This December the 12th my wife Anuja and I will be married a decade. It seems like a lifetime together, and I mean that in the most positive sense. I’d like to think that the times, good and bad, that she and I have endured, have made us stronger, closer, wiser.
The reason I write this post is not to paint some fantastical, Utopian image of marriage. Quite the contrary. It is to share that, like any relationship, wedlock most of all, needs tireless work, effort, and patience. The fact of the matter is that every individual is intrinsically unique and different from the next; for two people to cohabit is in itself a tall ask. Then if those two people happen to be man and wife, things get trickier still.
Love, the way one came into it, the way one experienced it at the beginning, the way one perceived it and defined it, changes. It changes dramatically. There comes a point in every relationship when the inexplicable romantic-rush mellows, the madness lessens, and a new status quo is established. One isn’t necessarily with one’s partner for the feverish, weak-kneed whirlwind one experienced initially. It really comes down to companionship. Friendship.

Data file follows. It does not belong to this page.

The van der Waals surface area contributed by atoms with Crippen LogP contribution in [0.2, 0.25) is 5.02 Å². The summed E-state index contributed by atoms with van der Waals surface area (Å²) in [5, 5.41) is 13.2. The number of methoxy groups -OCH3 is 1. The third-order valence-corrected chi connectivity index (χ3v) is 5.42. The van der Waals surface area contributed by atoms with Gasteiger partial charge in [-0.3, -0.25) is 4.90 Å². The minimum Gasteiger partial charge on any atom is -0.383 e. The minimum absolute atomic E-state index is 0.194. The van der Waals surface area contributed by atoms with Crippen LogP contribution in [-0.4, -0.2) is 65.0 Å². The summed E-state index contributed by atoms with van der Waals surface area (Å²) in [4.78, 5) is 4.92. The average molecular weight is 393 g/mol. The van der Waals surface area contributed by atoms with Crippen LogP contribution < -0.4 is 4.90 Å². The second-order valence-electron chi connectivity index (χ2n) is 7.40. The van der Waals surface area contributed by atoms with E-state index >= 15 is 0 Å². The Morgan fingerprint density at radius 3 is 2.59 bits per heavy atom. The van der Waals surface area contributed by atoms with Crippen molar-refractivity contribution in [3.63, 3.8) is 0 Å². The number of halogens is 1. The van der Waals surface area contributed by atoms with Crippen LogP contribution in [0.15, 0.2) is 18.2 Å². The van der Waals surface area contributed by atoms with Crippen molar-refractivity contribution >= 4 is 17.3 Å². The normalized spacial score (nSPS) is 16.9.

Of course in our case, the scales are heavily tilted in favour of Anuja being the overwhelmingly resilient one. Having said that, really speaking, there are just two or three factors that make a marriage stand the test of time – Mutual Respect, Friendship and Shared Life Goals.
If there is genuine respect for each other, for one’s work, ethics, principals, and an understanding of why the person is the way he/she is; chances are that the relationship will beat the odds. I think both Anuja and I respect one another for our good qualities deeply. I also feel that we recognise one another’s shortcomings at a very real level but understand and appreciate that as human beings we are bound to have limitations, and that these limitations aren’t a reflection of who we really are. In fact, it is our better traits that are emblematic of our true characters; the individuals we have grown into, despite our circumstances (past and present).
Friendship I’d reckon is at the very top of this list. We absolutely LOVE hanging out with each other and I can safely say that there’s nobody else either would rather be with. We can make each other laugh. We share a cultural context. We speak the same ‘language’. People talk in a derogatory light about the ‘friend-zone’ – I happen to think that if one is friends with one’s life-partner, there couldn’t possibly be a better scenario!